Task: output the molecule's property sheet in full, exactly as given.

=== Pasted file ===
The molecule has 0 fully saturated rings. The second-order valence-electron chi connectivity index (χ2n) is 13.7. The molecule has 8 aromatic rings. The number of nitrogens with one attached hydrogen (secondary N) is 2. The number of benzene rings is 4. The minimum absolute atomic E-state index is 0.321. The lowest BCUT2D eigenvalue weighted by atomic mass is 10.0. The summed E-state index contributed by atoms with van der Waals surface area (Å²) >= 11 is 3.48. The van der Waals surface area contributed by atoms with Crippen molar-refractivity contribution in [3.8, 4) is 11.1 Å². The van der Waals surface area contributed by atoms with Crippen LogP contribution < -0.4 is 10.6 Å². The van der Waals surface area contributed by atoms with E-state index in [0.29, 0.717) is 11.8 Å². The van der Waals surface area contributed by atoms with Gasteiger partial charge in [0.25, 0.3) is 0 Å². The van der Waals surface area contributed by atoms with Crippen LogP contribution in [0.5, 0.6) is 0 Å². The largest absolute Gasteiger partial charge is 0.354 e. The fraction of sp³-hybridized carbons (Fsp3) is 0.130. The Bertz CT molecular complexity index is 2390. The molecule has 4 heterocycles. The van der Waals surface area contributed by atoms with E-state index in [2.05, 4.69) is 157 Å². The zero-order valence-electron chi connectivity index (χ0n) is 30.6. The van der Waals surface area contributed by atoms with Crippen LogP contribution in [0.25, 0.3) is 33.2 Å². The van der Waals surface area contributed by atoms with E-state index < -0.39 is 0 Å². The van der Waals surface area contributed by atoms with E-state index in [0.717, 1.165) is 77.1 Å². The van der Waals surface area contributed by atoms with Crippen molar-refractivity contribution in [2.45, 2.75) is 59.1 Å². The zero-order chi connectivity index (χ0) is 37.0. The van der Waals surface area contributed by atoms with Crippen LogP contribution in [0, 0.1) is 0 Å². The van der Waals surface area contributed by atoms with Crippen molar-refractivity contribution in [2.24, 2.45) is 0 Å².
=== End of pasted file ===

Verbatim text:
The molecule has 0 fully saturated rings. The second-order valence-electron chi connectivity index (χ2n) is 13.7. The molecule has 8 aromatic rings. The number of nitrogens with one attached hydrogen (secondary N) is 2. The number of benzene rings is 4. The minimum absolute atomic E-state index is 0.321. The lowest BCUT2D eigenvalue weighted by atomic mass is 10.0. The summed E-state index contributed by atoms with van der Waals surface area (Å²) >= 11 is 3.48. The van der Waals surface area contributed by atoms with Crippen molar-refractivity contribution in [3.8, 4) is 11.1 Å². The van der Waals surface area contributed by atoms with Crippen LogP contribution < -0.4 is 10.6 Å². The van der Waals surface area contributed by atoms with E-state index in [0.29, 0.717) is 11.8 Å². The van der Waals surface area contributed by atoms with Gasteiger partial charge in [0.25, 0.3) is 0 Å². The van der Waals surface area contributed by atoms with Crippen LogP contribution in [0.5, 0.6) is 0 Å². The largest absolute Gasteiger partial charge is 0.354 e. The fraction of sp³-hybridized carbons (Fsp3) is 0.130. The Bertz CT molecular complexity index is 2390. The molecule has 4 heterocycles. The van der Waals surface area contributed by atoms with E-state index in [2.05, 4.69) is 157 Å². The zero-order valence-electron chi connectivity index (χ0n) is 30.6. The van der Waals surface area contributed by atoms with Crippen LogP contribution in [0.25, 0.3) is 33.2 Å². The van der Waals surface area contributed by atoms with E-state index < -0.39 is 0 Å². The van der Waals surface area contributed by atoms with E-state index in [0.717, 1.165) is 77.1 Å². The van der Waals surface area contributed by atoms with Crippen molar-refractivity contribution in [2.45, 2.75) is 59.1 Å². The zero-order chi connectivity index (χ0) is 37.0. The van der Waals surface area contributed by atoms with Crippen LogP contribution in [0, 0.1) is 0 Å². The van der Waals surface area contributed by atoms with Crippen molar-refractivity contribution in [2.24, 2.45) is 0 Å².